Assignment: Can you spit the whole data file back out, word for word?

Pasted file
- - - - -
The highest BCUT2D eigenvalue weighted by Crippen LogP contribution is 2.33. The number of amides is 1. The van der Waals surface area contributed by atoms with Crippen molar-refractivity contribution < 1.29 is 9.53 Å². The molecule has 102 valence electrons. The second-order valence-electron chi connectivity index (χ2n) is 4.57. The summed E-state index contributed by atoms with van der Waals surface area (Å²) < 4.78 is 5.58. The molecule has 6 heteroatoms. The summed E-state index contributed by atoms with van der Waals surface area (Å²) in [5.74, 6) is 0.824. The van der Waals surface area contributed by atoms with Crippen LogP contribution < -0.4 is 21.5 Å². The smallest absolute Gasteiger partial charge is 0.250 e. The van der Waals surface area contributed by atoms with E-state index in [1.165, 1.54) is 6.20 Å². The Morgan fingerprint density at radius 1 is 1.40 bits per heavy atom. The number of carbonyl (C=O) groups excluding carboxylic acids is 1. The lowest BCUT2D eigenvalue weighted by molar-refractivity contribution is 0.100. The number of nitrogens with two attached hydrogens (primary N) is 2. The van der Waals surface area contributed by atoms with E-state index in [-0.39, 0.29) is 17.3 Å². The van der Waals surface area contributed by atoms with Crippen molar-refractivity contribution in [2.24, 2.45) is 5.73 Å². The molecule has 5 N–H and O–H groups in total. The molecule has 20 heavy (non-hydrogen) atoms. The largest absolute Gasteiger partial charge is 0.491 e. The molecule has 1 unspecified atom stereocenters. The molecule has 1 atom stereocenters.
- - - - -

The highest BCUT2D eigenvalue weighted by Crippen LogP contribution is 2.33. The number of amides is 1. The van der Waals surface area contributed by atoms with Crippen molar-refractivity contribution < 1.29 is 9.53 Å². The molecule has 102 valence electrons. The second-order valence-electron chi connectivity index (χ2n) is 4.57. The summed E-state index contributed by atoms with van der Waals surface area (Å²) < 4.78 is 5.58. The molecule has 6 heteroatoms. The summed E-state index contributed by atoms with van der Waals surface area (Å²) in [5.74, 6) is 0.824. The van der Waals surface area contributed by atoms with Crippen LogP contribution < -0.4 is 21.5 Å². The smallest absolute Gasteiger partial charge is 0.250 e. The van der Waals surface area contributed by atoms with E-state index in [1.165, 1.54) is 6.20 Å². The Morgan fingerprint density at radius 1 is 1.40 bits per heavy atom. The number of carbonyl (C=O) groups excluding carboxylic acids is 1. The lowest BCUT2D eigenvalue weighted by molar-refractivity contribution is 0.100. The number of nitrogens with two attached hydrogens (primary N) is 2. The van der Waals surface area contributed by atoms with E-state index in [-0.39, 0.29) is 17.3 Å². The van der Waals surface area contributed by atoms with Crippen molar-refractivity contribution in [2.24, 2.45) is 5.73 Å². The molecule has 5 N–H and O–H groups in total. The molecule has 20 heavy (non-hydrogen) atoms. The largest absolute Gasteiger partial charge is 0.491 e. The molecule has 1 unspecified atom stereocenters. The molecule has 1 atom stereocenters.